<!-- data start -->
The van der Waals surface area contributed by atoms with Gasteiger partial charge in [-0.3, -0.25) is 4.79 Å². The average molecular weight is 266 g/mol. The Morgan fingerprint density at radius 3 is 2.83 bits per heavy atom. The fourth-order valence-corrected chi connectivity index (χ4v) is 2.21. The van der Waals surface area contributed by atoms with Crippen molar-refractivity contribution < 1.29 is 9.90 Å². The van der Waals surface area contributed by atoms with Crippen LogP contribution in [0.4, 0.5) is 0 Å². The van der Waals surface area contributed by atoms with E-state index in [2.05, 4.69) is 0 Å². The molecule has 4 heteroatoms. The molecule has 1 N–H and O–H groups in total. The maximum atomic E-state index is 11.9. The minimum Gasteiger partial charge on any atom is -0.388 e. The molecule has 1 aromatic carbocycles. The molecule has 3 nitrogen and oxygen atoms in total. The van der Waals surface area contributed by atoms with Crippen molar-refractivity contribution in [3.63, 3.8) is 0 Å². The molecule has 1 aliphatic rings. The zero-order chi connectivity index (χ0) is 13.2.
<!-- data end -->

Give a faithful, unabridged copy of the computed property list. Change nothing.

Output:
The van der Waals surface area contributed by atoms with Gasteiger partial charge in [-0.3, -0.25) is 4.79 Å². The average molecular weight is 266 g/mol. The Morgan fingerprint density at radius 3 is 2.83 bits per heavy atom. The fourth-order valence-corrected chi connectivity index (χ4v) is 2.21. The van der Waals surface area contributed by atoms with Crippen molar-refractivity contribution < 1.29 is 9.90 Å². The van der Waals surface area contributed by atoms with Crippen LogP contribution in [0.4, 0.5) is 0 Å². The van der Waals surface area contributed by atoms with E-state index in [2.05, 4.69) is 0 Å². The molecule has 4 heteroatoms. The molecule has 1 N–H and O–H groups in total. The maximum atomic E-state index is 11.9. The minimum Gasteiger partial charge on any atom is -0.388 e. The molecule has 1 aromatic carbocycles. The molecule has 3 nitrogen and oxygen atoms in total. The van der Waals surface area contributed by atoms with Crippen molar-refractivity contribution in [3.63, 3.8) is 0 Å². The molecule has 1 aliphatic rings. The zero-order chi connectivity index (χ0) is 13.2.